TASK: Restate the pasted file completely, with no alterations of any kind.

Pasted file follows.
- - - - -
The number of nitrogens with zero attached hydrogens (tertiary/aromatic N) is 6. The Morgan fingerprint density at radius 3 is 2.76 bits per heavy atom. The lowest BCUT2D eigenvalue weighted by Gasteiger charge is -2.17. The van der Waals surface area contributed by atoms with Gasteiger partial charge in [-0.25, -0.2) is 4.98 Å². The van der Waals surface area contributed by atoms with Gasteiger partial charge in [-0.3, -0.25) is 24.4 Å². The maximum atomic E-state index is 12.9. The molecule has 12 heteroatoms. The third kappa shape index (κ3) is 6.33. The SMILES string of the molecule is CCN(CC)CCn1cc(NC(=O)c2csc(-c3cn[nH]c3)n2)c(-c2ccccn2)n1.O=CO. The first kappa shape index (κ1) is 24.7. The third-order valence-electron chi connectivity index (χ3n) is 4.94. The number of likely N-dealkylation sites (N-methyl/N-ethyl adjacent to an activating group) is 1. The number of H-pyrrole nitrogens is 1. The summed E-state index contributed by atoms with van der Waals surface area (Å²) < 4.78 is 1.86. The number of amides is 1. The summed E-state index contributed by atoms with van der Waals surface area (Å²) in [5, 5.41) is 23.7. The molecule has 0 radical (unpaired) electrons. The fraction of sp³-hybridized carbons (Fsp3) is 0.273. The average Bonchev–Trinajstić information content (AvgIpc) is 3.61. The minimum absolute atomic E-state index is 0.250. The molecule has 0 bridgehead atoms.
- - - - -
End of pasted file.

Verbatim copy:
The number of nitrogens with zero attached hydrogens (tertiary/aromatic N) is 6. The Morgan fingerprint density at radius 3 is 2.76 bits per heavy atom. The lowest BCUT2D eigenvalue weighted by Gasteiger charge is -2.17. The van der Waals surface area contributed by atoms with Gasteiger partial charge in [-0.25, -0.2) is 4.98 Å². The van der Waals surface area contributed by atoms with Gasteiger partial charge in [-0.3, -0.25) is 24.4 Å². The maximum atomic E-state index is 12.9. The molecule has 12 heteroatoms. The third kappa shape index (κ3) is 6.33. The SMILES string of the molecule is CCN(CC)CCn1cc(NC(=O)c2csc(-c3cn[nH]c3)n2)c(-c2ccccn2)n1.O=CO. The first kappa shape index (κ1) is 24.7. The third-order valence-electron chi connectivity index (χ3n) is 4.94. The number of likely N-dealkylation sites (N-methyl/N-ethyl adjacent to an activating group) is 1. The number of H-pyrrole nitrogens is 1. The summed E-state index contributed by atoms with van der Waals surface area (Å²) < 4.78 is 1.86. The number of amides is 1. The summed E-state index contributed by atoms with van der Waals surface area (Å²) in [5, 5.41) is 23.7. The molecule has 0 radical (unpaired) electrons. The fraction of sp³-hybridized carbons (Fsp3) is 0.273. The average Bonchev–Trinajstić information content (AvgIpc) is 3.61. The minimum absolute atomic E-state index is 0.250. The molecule has 0 bridgehead atoms.